Kitzhaber says wildfires symptom of climate change
Oregon Gov. John Kitzhaber praised firefighters on Wednesday for their efforts to knock down the Oregon Gulch fire but said the intensity and frequency of major blazes is a threat to the wilderness areas of the state.
“I think this is clearly a symptom of climate change,” Kitzhaber said at the fire camp at Howard Prairie Resort. “This is just an explosive situation.”
Kitzhaber flew over the almost 37,000 acres consumed by the Oregon Gulch fire, the worst fire this year in Southern Oregon that erupted during the hottest July on record in Medford.
“They’re getting their arms around this,” he said.
Kitzhaber said fire managers throughout the state have told him this is the worst fire season to date, and he said he believes that climate change is a factor.
In The Dalles, Kitzhaber on Wednesday invoked the Emergency Conflagration Act to help with the Rowena fire, which threatens 70 homes in the Columbia River Gorge. The fire started Tuesday evening six miles west of The Dalles and is about 200 acres.
Kitzhaber earlier declared the Emergency Conflagration Act for the Beaver Complex fires, of which the Oregon Gulch fire is the largest.
The governor’s declaration authorizes the Oregon Office of State Fire Marshal to mobilize firefighters and equipment to assist local fire districts that are concentrating their efforts on protecting structures.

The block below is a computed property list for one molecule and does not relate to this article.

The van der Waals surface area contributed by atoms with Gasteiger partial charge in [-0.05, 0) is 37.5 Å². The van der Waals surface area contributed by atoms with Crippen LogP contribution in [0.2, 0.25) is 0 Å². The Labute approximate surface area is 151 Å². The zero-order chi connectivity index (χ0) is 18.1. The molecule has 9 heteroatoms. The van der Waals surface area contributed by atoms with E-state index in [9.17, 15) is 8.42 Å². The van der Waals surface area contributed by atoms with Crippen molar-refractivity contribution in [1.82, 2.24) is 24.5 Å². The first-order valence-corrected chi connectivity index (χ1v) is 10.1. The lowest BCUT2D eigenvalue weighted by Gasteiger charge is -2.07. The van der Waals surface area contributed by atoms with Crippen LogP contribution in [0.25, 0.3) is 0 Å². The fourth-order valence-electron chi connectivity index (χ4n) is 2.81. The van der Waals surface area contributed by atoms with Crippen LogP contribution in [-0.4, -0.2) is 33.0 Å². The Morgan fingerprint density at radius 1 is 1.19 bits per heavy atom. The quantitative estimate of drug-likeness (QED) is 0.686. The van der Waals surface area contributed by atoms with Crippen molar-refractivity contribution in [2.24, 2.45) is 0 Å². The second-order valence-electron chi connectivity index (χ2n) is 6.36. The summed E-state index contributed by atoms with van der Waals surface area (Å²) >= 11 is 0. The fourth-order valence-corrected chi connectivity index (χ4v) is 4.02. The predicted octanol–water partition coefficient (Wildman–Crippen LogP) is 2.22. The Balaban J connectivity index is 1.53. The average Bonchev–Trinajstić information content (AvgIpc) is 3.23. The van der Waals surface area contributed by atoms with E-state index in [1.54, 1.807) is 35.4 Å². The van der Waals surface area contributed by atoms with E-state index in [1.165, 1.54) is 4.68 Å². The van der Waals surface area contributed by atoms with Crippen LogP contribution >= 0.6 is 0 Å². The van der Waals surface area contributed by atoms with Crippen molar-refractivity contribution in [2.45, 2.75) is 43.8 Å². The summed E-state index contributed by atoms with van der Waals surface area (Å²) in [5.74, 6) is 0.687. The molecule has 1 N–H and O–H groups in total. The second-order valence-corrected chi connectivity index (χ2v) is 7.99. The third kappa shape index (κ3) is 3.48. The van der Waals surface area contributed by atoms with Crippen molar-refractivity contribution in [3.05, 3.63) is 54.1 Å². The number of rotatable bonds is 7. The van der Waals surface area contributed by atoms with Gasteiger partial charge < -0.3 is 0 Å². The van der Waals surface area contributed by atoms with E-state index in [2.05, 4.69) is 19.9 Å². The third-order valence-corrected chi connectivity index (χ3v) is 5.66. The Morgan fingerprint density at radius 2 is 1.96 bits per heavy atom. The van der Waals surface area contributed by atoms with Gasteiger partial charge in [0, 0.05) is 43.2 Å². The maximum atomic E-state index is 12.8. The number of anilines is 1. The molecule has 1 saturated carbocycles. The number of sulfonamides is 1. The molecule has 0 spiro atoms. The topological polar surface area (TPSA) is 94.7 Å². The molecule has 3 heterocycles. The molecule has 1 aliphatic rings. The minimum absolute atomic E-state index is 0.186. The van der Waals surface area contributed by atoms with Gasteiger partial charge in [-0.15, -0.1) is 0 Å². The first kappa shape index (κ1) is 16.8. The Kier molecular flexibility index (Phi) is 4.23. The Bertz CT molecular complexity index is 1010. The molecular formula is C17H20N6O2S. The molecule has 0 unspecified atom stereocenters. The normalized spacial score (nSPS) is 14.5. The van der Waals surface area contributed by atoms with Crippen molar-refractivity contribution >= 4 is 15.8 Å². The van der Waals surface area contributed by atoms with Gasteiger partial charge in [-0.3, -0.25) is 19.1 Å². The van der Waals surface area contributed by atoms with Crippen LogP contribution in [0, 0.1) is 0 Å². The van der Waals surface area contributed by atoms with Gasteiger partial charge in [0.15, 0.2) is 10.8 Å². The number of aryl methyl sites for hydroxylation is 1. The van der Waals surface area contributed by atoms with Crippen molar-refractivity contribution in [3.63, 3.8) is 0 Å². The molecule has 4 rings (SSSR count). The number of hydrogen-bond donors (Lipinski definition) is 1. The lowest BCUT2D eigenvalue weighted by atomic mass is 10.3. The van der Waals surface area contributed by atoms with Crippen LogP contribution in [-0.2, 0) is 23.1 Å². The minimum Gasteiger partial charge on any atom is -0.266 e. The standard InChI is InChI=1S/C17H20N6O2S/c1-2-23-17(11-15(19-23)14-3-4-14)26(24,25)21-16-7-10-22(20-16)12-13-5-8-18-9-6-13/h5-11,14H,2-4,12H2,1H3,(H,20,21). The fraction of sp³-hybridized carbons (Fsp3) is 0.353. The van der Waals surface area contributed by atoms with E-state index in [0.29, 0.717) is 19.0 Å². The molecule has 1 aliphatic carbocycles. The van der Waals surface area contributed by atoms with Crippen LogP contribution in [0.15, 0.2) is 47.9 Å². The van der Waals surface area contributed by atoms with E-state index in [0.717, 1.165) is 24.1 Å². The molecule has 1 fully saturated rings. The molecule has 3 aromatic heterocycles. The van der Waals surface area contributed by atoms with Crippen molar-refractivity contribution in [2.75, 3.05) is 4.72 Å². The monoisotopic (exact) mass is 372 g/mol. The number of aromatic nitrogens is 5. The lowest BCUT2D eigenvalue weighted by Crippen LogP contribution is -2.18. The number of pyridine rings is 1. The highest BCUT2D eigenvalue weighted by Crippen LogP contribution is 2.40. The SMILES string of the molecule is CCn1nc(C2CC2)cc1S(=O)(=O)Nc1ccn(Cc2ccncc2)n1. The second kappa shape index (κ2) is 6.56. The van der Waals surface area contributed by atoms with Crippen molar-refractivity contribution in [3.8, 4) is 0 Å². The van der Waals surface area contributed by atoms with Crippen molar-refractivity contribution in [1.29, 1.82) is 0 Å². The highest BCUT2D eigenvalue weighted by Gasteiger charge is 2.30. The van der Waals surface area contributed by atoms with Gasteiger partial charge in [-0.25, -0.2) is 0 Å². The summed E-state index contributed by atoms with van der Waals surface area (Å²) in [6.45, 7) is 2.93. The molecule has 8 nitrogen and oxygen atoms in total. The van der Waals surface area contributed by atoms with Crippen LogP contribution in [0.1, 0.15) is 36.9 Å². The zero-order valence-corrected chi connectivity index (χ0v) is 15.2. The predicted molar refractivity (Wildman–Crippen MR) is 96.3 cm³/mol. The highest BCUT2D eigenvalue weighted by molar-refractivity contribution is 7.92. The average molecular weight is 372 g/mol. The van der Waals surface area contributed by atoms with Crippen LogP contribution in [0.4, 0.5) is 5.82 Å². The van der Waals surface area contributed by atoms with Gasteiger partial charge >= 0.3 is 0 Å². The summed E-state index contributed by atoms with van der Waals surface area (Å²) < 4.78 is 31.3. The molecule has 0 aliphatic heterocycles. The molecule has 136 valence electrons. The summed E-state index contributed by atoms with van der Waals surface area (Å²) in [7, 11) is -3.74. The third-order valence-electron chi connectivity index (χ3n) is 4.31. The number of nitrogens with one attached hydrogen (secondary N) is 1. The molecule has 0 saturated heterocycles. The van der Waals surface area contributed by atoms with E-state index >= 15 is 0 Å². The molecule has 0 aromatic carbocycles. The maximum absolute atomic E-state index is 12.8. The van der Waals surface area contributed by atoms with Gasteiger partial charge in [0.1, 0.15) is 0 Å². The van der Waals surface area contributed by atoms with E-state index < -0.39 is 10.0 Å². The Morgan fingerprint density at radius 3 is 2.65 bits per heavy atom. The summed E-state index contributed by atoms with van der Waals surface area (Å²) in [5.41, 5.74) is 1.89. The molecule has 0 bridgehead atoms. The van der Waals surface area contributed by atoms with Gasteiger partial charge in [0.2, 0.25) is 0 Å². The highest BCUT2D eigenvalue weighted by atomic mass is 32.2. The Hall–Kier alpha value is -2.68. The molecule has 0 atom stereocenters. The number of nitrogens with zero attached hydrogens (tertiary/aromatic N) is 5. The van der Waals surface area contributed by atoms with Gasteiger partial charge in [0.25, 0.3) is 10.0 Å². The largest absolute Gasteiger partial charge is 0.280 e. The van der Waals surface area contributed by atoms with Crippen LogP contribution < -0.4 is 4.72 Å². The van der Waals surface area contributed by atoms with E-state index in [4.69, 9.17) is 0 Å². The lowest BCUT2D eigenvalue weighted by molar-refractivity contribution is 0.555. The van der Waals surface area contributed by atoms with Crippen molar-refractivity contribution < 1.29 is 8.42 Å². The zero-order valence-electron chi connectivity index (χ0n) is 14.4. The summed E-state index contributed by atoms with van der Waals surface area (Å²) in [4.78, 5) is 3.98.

While lightning caused the spate of fires that erupted in Southern Oregon, Kitzhaber said residents need to be mindful not to use power tools in wilderness areas.
At the fire camp located at Howard Prairie Resort, fire officials announced they had made great strides in attacking the fire.
Link Smith, incident commander for the Oregon Department of Forestry, said he expects full containment around the fire by next week.
“We do have a line around it, but we don’t have full containment,” he said.
Smith said firefighters will be strengthening the line in the coming days. Much of the western and southern portions of the fire have been contained but the eastern edge is still considered the most dangerous.
The fire started July 30, and 1,720 personnel are helping extinguish it, aided by the cooler weather. Some residents in the area are still being warned to prepare for evacuation if the fire erupts again.
Jackson County Sheriff Mike Winters, whose deputies were safeguarding homes from intruders in the fire-damaged areas, said his men also helped the Greensprings Rural Fire District and others move about 200 to 300 head of livestock away from the advancing flames.
“We used trailers, in some cases, and we also herded some of them, pushing them north of the highway,” he said.
Reach reporter Damian Mann at
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